Staring into a Blank Screen

 Over the years here in Cyrsti’s Condo I have written about my battles with the mirror. Very early in the process of cross dressing I was positively in love with my girlish image. 

Later on though, as I started to journey out in public as a feminine person, I learned the hard way how the mirror can lie. 

This morning as I caught myself staring into into a television screen which wasn’t on, it jogged my memory all the way back to my past days of learning with the mirror. Slowly but so unsurely I was learning to blend and to dress for other women, not men. My problem was I went overboard dressing to accentuate my so called positives. I listened to all the women who told me I had great legs and went too far with mini skirts and heels. The results were predictable and sometimes even clownish. 

Ironically, at the same time, I had nice clothes too. The night when I first decided to go out and blend in with professional women getting off of work in an upscale venue went as well as could have been expected when I calmed down and started to breathe. For the occasion I chose a black pantsuit, flats and straight blonde wig. For once the mirror gave me all the right signals. 

As the years passed on, I learned I too had a better chance of passing as a transgender woman if I was wary of what the mirror was showing me. Along the way I began to treat it as a blank television screen. Never giving it too much worth.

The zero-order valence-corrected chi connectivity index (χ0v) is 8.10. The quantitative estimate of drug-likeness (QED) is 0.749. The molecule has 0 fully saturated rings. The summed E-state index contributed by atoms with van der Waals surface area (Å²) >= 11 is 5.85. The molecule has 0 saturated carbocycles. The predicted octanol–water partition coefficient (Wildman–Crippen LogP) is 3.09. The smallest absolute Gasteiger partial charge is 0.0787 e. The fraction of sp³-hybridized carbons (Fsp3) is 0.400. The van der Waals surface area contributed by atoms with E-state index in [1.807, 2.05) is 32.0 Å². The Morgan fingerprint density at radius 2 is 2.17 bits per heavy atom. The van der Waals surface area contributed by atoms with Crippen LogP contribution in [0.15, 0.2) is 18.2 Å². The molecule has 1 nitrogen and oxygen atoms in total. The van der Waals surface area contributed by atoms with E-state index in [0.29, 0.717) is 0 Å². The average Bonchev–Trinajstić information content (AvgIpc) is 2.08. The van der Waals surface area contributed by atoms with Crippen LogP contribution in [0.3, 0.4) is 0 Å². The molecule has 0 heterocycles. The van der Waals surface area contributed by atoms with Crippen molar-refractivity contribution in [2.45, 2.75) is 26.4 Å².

I still go through wildly fluctuating gender dysphoric mood swings when I look into the mirror. Sometimes I see too much male, other times I see female. I have learned (again the hard way) the answer lies somewhere between the two binary genders. On those days, I am satisfied to live as an androgynous person. Hormone replacement therapy has given me that much.

For now I am slowly learning to exist with the television off and spend more time with my writing and other pursuits. As far as the mirror goes, I have a meetup to go to with Liz tonight, so I will have to revisit myself along with my old friend.

Sometimes I think I have come a long way from the confused boy dressed as a girl in the mirror over fifty years ago. Other times, he is still with me. 

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